The reforms include:
- Extending the 8 week forgiveness period to 24 weeks
- Reducing the payroll expense requirement to 60% from 75%
- Extending the loan repayment period from 2 years to 5 years for any portion not forgiven
For more details, please see this article.
The IRS has issued a ruling (Notice 2020-32) stating that normal business expenses paid with funds from a Paycheck Protection Program loan (PPP) are not deductible business expenses on a federal tax return.
Congress has issued a statement responding to IRS Notice 2020-32, reflecting that Congress intends expenses paid with Paycheck Protection Program (PPP) funds to be deductible for federal tax purposes. We will update as further guidance is issued.
IRS guidance may limit deductions for PPP expenses
The CARES Act was signed into law by President Trump on March 27, 2020, containing several provisions to aid small businesses during the COVID-19 crisis. At this time, we are still waiting for guidance and clarification of many items in the law.
We recommend the following actions at this time:
1. Apply for an Economic Injury Disaster Loan (EIDL) at the SBA website. You will need to provide information for your gross receipts and cost of goods sold for the period 2/1/19 – 1/31/20. The SBA will use this information to compute your loan amount. Be sure to check the box to receive an advance of up to $10,000. The $10,000 advance is a grant which will not have to be repaid.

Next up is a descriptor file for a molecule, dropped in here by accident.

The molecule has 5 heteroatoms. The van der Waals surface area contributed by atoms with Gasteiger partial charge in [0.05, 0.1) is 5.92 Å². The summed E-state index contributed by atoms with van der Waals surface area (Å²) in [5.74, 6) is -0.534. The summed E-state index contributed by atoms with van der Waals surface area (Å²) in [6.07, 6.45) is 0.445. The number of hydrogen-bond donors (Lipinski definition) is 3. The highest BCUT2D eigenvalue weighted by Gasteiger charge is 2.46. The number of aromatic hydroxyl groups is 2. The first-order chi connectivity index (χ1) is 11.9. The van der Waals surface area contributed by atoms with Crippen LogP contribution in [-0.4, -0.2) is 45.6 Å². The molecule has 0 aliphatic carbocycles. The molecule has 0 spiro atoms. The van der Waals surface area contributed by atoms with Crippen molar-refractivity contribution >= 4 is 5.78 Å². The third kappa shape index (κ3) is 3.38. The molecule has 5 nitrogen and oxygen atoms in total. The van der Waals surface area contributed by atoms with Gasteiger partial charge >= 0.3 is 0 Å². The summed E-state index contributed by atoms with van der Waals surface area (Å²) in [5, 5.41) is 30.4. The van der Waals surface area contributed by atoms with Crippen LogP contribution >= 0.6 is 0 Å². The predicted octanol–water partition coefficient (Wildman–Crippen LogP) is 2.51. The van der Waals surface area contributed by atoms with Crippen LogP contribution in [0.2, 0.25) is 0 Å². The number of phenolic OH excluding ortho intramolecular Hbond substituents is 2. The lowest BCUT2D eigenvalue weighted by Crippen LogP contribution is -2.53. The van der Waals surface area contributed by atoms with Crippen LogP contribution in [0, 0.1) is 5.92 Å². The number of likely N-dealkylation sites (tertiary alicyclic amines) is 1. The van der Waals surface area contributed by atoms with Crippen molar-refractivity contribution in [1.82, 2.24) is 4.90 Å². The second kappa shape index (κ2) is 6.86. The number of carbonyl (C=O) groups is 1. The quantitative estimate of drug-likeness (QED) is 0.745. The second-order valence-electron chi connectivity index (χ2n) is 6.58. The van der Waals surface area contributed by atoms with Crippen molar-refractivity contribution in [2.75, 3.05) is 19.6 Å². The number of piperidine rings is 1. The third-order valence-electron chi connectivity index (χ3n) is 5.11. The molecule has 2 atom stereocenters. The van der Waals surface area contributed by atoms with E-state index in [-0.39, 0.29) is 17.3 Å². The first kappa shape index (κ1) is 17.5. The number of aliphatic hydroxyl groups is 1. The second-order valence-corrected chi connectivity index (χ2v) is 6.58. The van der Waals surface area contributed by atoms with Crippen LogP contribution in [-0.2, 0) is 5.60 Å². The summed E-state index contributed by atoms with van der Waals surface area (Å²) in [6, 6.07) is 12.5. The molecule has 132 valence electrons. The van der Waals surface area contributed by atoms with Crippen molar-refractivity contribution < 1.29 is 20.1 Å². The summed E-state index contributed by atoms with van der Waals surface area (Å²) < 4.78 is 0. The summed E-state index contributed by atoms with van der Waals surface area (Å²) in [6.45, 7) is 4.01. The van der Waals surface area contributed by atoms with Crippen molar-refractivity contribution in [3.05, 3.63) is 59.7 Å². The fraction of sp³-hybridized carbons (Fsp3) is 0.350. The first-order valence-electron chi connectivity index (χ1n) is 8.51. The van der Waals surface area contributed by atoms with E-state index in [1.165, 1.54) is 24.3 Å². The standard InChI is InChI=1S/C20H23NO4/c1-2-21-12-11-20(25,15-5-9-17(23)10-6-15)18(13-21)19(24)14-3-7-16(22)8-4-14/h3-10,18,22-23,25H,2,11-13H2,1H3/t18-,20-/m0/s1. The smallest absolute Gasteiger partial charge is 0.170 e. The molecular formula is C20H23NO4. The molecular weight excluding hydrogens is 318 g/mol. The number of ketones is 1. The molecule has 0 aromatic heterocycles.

Apply at https://covid19relief.sba.gov/#/. Please contact our office if you would like assistance in completing the initial loan application process.
Once the initial application process is complete, the SBA will likely need additional information to determine your eligibility and to calculate your total loan amount.
2. Begin gathering information to apply for a Paycheck Protection Program (PPP) loan. These loans will be administered by banks and credit unions. The PPP funds may be used for payroll costs, rent, utilities, and interest expense. The loan will be forgiven to the extent the funds are used for qualified funds during an eight–week period. The Treasury is expected to release additional information by Friday, April 3, 2020. If you have worked with an SBA lender in the past, be sure to contact your lender to let them know of your interest in the program. Many lenders are creating mailing lists to disseminate information as quickly as possible once additional rules and regulations have been released.
Note that the loans/grants are intended to assist in paying operating expenses that are impacted by the COVID-19 pandemic. The PPP funds cannot be used to pay the same funds as the EIDL funds, but it is important to start with the EIDL application in order to receive the emergency grant as soon as possible.
Our office is working hard to learn about these new laws and are staying updated as additional guidance is issued. We are available to assist wherever needed. Please contact us for additional information.